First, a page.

Dubai landfill charges to encourage businesses to recycle

Dubai Municipality sets fees and money-saving incentives to focus businesses on the best way to dispose of their rubbish

DUBAI // Companies that choose to dump their rubbish in a landfill are not only damaging the environment, they are harming their finances.

Charges for every tonne of waste sorted for recycling are being cut by Dubai Municipality in a move aimed at encouraging firms to reduce the amount of rubbish taken to the emirate’s only public landfill, in Al Qusais.

Costs levied on businesses that opt to simply bury their rubbish will increase.

“The new charges for the landfill are in the last stages for approval,” said Abdul Majeed Saifaie, director of Dubai Municipality’s waste management department.

“Right now, because there is no fee, collectors mix the waste to save trips, but if there are fees they will end up segregating [their waste].

“We will have cheaper charges if you bring separated waste. This will encourage people to recycle,” Mr Saifaie said.

Charges for those companies allowed to dump their waste at the municipal landfill have yet to be announced.

They will probably average between the Dh225 charged in Abu Dhabi and the Dh150 Sharjah fee for every tonne of general waste.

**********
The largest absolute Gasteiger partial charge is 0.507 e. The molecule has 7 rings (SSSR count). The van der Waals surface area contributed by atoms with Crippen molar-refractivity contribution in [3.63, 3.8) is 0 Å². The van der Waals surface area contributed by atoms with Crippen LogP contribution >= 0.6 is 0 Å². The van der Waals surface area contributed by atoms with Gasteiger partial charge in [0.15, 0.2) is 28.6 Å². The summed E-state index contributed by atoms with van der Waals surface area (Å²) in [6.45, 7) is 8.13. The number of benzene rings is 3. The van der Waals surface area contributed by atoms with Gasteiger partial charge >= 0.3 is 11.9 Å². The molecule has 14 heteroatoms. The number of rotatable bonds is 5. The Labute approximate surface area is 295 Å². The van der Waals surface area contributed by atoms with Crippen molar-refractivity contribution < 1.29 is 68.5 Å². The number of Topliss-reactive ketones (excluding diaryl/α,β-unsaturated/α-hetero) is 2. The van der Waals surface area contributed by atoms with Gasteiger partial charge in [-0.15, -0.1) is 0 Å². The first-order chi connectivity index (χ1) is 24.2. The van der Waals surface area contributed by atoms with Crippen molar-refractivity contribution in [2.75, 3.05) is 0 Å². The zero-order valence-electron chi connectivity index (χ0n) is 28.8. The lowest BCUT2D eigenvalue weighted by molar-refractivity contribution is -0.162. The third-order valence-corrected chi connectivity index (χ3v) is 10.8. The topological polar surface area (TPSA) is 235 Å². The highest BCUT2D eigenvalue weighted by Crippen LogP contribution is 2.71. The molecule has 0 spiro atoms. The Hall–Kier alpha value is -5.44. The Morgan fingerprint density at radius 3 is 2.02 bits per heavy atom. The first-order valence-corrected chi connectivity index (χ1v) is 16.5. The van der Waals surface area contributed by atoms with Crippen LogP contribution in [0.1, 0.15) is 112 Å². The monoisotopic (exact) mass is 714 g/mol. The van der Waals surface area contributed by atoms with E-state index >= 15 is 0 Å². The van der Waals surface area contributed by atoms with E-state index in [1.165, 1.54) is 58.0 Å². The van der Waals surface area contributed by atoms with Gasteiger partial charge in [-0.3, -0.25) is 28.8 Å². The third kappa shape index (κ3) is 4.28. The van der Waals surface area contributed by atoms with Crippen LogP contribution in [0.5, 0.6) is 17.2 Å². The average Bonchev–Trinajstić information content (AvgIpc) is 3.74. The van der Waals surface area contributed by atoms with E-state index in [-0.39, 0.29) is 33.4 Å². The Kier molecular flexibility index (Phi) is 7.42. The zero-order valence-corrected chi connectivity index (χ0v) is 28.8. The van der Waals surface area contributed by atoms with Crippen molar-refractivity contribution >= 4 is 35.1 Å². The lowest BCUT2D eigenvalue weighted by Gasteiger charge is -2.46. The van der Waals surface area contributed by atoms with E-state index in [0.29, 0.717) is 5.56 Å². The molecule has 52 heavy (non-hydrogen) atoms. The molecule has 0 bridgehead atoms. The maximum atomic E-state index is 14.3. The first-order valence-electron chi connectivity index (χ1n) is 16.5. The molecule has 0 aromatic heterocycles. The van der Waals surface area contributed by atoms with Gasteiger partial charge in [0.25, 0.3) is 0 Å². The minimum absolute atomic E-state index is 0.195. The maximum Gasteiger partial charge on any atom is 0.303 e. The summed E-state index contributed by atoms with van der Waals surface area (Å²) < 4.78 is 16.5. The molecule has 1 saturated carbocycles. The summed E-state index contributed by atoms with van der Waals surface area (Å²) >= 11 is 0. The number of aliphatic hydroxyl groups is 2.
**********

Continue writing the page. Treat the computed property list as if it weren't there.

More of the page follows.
Dubai charges companies Dh10 per lorry entering the landfill site.

Private residents are not charged.

Recycling will reduce the pressure on the public landfill until construction is completed, by the end of the year, on a facility at Al Layan 2, an industrial area near the Abu Dhabi border.

A landfill in Jebel Ali was shut three years ago when it reached capacity.

The fees are part of the emirate’s aim for zero waste to landfill by 2030. As part of the plan, 13 recycling areas will be launched in municipal parks and service centres.

Waste-disposal companies will transfer additional cost to clients, such as malls and developers. A higher gate fee will promote sustainable waste treatment, experts said

“There is currently no incentive for businesses in Dubai, so this is required,” said Ulysses Papadopoulos, founder of green business platform the Sustainability Business Network.

“In Dubai, it has been very hard for private companies who want to recycle. Once there is scale and quantity, companies will invest in factories and equipment.”

The Government has set a target for 25 per cent of waste going to landfill by 2021.

Dubai produces close to 8,000 tonnes of waste a day, of which about 70 to 75 per cent is produced by the private sector.

Every Dubai resident sends 2.03 kilograms of waste to the landfill every day, according to 2015 municipal statistics.

Tracking systems will be attached to lorries using the Dubai landfill to prevent dumping of waste from other emirates.

Currently, only lorries with a Dubai licence plate are allowed into the Al Qusais site. To take advantage of the low fees, officials said the same lorry could be sent to Abu Dhabi to be loaded and return to Dubai.

“Once the fee is announced, a vehicle tracking system will watch them,” Mr Saifaie said.

“There will be a big penalty if we catch anybody coming here from other emirates. It could end up closing the company, stopping its trade licence.”